I’ve fallen in love with succulents. Which has come as a bit of a surprise. Admittedly, they are plants; you probably think it is par for the course for me to rave on about them. But these are succulents. You know, solid, static, dull-coloured, flat, spiky, lifeless, horrible things.
And yet somehow I have found myself at nurseries with trolleys full of the things. Green ones, grey ones, pink ones, purple ones; frilly ones, toothed ones, fanned ones, pointy ones. I can’t get enough of them.
So why the big change?
I think it’s two fold. One, I’m lazy. It’s easy to become a slave to the garden in Australia: watering daily in summer and needing to mulch, mulch and mulch again. I want to enjoy my garden, not resent its constant demands and so I figured replanting some of my pots with succulents would help me on my way.
Secondly, I’ve opened my eyes to different ways of using succulents. In the past, I’ve repeatedly seen them used in ways that don’t show them at their best. Either too many teeny tiny mismatched pots containing mismatched succulents effecting an overly busy display only your Granny would like, or, if planted out, a complete lack of integration with the rest of the garden.
Succulents are quite unique in style. Plonk a patch of them in the corner and they are always going to look like a plonked patch in the corner. They need to ‘talk’ to the rest of the garden.
So how do we get them chatting with their neighbours?
As ever, it’s all about connections. What do your favourite succulents have in common with your other favourite plants?
If there’s a silver succulent you particularly like, plant it with other silver plants. And don’t just plant one, repeat it across a bed so it looks like it is meant to be there.
Look at the form of the plant. What can you place it with that will tie it in holistically? Aloe flowers can look very similar to Kniphofia flowers; Agave often have upright foliage which might link well with similarly coloured Iris germanica. There’s nothing to say that you can’t mix succulents with different forms too; just make sure there are enough connections. The ubiquitous Buxus balls, frequently seen with soft wildflowers, provide much needed structure, their solid appearance giving the perfect counterfoil to more delicate growth. You’ll note that they work best when mixed with wildflowers with a similar shade of foliage; there always needs to be a connection between plants, even when you are designing for contrast.
And think about the size of succulents. Many, like Echeveria and Sempervivum, are very low; perfect for bowls perched on a garden wall or for in between stepping stones in a sunny location, but not so well proportioned for a bed containing taller plants. They just look out of place.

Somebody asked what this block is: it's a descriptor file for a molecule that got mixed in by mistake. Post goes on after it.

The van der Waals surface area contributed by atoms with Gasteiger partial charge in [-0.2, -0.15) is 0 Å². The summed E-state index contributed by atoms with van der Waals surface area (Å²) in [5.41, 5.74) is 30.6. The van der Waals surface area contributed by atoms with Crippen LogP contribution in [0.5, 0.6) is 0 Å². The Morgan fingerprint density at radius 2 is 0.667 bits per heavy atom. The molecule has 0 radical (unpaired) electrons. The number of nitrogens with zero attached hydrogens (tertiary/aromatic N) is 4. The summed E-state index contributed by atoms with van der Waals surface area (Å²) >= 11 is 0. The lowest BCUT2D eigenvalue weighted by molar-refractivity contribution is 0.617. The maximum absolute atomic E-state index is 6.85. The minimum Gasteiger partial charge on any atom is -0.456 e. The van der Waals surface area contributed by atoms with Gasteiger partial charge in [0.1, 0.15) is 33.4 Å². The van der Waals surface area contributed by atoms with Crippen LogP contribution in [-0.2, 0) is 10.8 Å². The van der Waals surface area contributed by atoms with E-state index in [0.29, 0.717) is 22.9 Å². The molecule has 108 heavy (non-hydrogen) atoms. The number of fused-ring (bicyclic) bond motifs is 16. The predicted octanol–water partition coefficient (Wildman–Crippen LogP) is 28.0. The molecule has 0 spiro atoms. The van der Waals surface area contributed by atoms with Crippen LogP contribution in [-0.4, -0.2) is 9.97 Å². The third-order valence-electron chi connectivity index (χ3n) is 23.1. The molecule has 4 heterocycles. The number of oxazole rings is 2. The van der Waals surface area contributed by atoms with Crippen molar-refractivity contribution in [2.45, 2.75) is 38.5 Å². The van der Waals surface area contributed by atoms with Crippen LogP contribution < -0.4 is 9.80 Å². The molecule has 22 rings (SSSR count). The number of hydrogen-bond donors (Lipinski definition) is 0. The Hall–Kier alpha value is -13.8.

If you’re still in doubt, think of Sedum spectabile (above). A succulent with a form that works perfectly with other perennials.
And Cotyledon orbiculata var. oblonga ‘Macrantha’. Those lush, round, large leaves look great in almost any planting; almost as good a planting partner as the much loved, lush, large-leaved Hosta (in fact, much better in dry soils). The bright green colour blends perfectly with so many plants, whilst providing wonderful contrast in texture and leaf size. We saw this same look at Dame Elisabeth Murdoch’s Cruden Farm.
Succulents can also bring bright colour to a display. Think Kalanchoe luciae (flapjacks) or Euphorbia tirucalli (fire sticks) foliage, not to mention the many succulents that flower throughout the year.
Distinctive texture, form and colour along with virtually maintenance free growing? It’s no wonder I love them. They actually want to be in my garden, thriving, whilst asking for so little in return for their space.
And if you think it’s all too difficult because you live in a frost-prone region, think again! Agave montana, Agave victoriae-reginae and Aloe polyphylla are all hardy down to at least -10°C (hardiness rating H5) and Aeonium simsii, Echeveria rosea, E. secunda, E. elegans, E. agavoides and Faucaria tuberculosa are all half hardy (H3). Ice plant, Delosperma cooperi, will even survive down to -29°C and by providing excellent drainage and good sunlight you will be able to get many more through the winter.
If all else fails, why not create a stunning succulent sculpture for a sunny wall or table setting? Who can resist these gorgeous pieces made by Rosie Stevens?
Ever useful succulents really want to be your best friend in the garden. Are you convinced yet?!